Tag Archives: appellate

Five Worst Decisions, Part 3

Read Part 2 – Five Worst DecisionsLast time I discussed the fourth worst decision in the history of the Connecticut Supreme Court, Cole v. Steinlauf, 144 Conn. 629 (1957). Today I will discuss the third worst decision, Buxton v. Ullman, 147 Conn. 48 (1959).

Buxton is the most infamous of the four infamous contraceptive decisions between 1940 and 1964, holding that a statute preventing use of drugs or instruments to prevent contraception, even among spouses, and even if the woman’s health is at risk, was constitutional. Buxton was the most extreme of the four cases because one of the women claimed that in her previous pregnancy she had “developed a condition which brought her to the very brink of death.” 147 Conn. at 52.

The decision blandly responded:

 

It may well be that the use of contraceptives is indicated as the best and safest preventive measure which medical science can offer these plaintiffs. That fact does not make it absolutely necessary for the legislature to accept such a solution in all cases, where there is, as pointed out in the Tileston case (p. 92), another alternative, abstinence from sexual intercourse.

Id. at 58.

While Buxton was unanimous, the 1942 Tileston case was a 3-2 decision, with the dissent making the obviously proper response:

 

Even if it be conceded that such a course of conduct is reasonably practicable, taking into consideration the propensities of human nature, the resort to such a practice would frustrate a fundamental of the marriage state. The alternative suggested in the argument of the state against permitting qualified physicians to give proper medical advice upon this subject would tend in many cases to cause unhappiness and discontent between parties lawfully married, would stimulate unlawful intercourse, promote prostitution, and increase divorce.

Tileston v. Ullman, 129 Conn. 84, 102-03 (1942) (Avery, J., dissenting).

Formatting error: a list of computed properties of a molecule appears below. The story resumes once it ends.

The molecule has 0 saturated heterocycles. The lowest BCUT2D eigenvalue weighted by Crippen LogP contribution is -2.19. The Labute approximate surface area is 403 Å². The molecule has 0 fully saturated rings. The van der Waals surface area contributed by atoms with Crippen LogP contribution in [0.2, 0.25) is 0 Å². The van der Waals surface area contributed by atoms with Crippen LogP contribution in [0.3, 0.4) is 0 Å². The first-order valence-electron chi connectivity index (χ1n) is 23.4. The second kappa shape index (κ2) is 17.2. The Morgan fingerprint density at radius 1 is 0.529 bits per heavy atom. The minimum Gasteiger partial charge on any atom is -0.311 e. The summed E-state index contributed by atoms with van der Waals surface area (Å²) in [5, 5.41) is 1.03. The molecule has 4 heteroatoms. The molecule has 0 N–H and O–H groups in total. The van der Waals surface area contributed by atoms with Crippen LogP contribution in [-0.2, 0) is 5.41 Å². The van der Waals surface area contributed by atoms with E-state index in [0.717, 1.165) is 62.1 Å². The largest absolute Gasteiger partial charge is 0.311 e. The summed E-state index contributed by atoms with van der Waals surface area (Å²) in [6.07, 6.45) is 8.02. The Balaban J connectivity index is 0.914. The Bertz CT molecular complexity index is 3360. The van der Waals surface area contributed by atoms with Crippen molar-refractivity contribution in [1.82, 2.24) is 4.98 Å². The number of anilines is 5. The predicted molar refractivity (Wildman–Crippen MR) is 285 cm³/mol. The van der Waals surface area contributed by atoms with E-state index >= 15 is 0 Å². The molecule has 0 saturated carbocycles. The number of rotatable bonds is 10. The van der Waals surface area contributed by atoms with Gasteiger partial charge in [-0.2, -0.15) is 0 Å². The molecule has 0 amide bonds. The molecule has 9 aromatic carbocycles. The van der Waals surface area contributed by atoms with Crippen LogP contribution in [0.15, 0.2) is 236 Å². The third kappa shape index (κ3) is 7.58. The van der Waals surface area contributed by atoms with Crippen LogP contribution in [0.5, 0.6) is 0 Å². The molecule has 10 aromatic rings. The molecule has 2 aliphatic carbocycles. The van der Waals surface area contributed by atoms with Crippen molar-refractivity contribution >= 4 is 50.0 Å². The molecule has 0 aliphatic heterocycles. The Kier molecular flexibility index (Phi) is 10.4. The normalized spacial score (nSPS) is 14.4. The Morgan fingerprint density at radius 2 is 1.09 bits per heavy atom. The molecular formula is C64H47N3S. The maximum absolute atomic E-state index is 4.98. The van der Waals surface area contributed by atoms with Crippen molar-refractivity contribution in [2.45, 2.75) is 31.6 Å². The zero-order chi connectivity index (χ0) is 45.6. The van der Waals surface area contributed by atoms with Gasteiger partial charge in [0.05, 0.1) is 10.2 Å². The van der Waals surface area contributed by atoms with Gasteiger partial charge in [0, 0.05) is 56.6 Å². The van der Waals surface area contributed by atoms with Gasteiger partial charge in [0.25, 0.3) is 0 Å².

The U.S. Supreme Court dismissed an appeal in the Buxton case because it was a declaratory judgment action to prevent criminal prosecution, but there was no evidence that anyone had ever been prosecuted. So an arrest was arranged shortly thereafter, and thus was born the case we all know today, Griswold v. Connecticut, 381 U.S. 479 (1965), reversing State v. Griswold, 151 Conn. 544 (1964).
 
Read Part 1 – Five Worst Decisions
Read Part 2 – Five Worst Decisions

How Appellate Lawyers Can Help Trial Lawyers

By: Wesley W. Horton

Our firm recently won a reversal of an almost $12,000,000 judgment in a sexual abuse case. The case is Doe v. Boy Scouts of America Corp., 323 Conn. 303, and it provides an illustration of how appellate lawyers can help cases while they are still in the trial court.

We were retained to assist the defendant’s trial lawyer in preparing the Boy Scout case for trial and to sit second chair at trial. Our primary role was to make sure that any potential appellate issues were properly raised and preserved before and during the trial. So we filed an appearance and reviewed and addressed all sorts of issues concerning the pleadings, the evidence and the charge to the jury. This left the trial lawyers free to concentrate on the business of trying the case, preparing the witnesses and handling the day-to-day brush fires of a trial.

As it turned out, the charge to the jury was the key to the reversal. Here is what happened. We prepared the requests to charge. While many of the requests were boilerplate, we knew there had been a recent sexual abuse case decided by the Supreme Court, Doe v. Saint Francis Hospital and Medical Center, 309 Conn. 146, that in our opinion established the defendant’s common-law duty in this case. So we spent a great deal of time crafting the relevant requests in the precise language of that case. The plaintiff’s lawyers objected to our requests and the trial court agreed with them. We then duly took exception and away we went on appeal when the jury found for the plaintiff.

The Supreme Court took the appeal away from the Appellate Court and held that, because the requests to charge properly stated the law from the Saint Francis case, a new trial had to be ordered.

In the course of a trial, there are so many issues to address, so many “what about” questions to answer. Understandably, sometimes it’s hard to focus on the day-to-day needs of the trial and on preserving issues in case of an appeal. Having appellate counsel in from the start of trial alleviates those concerns, while also allowing the trial lawyer to focus on the trial and its many nuances.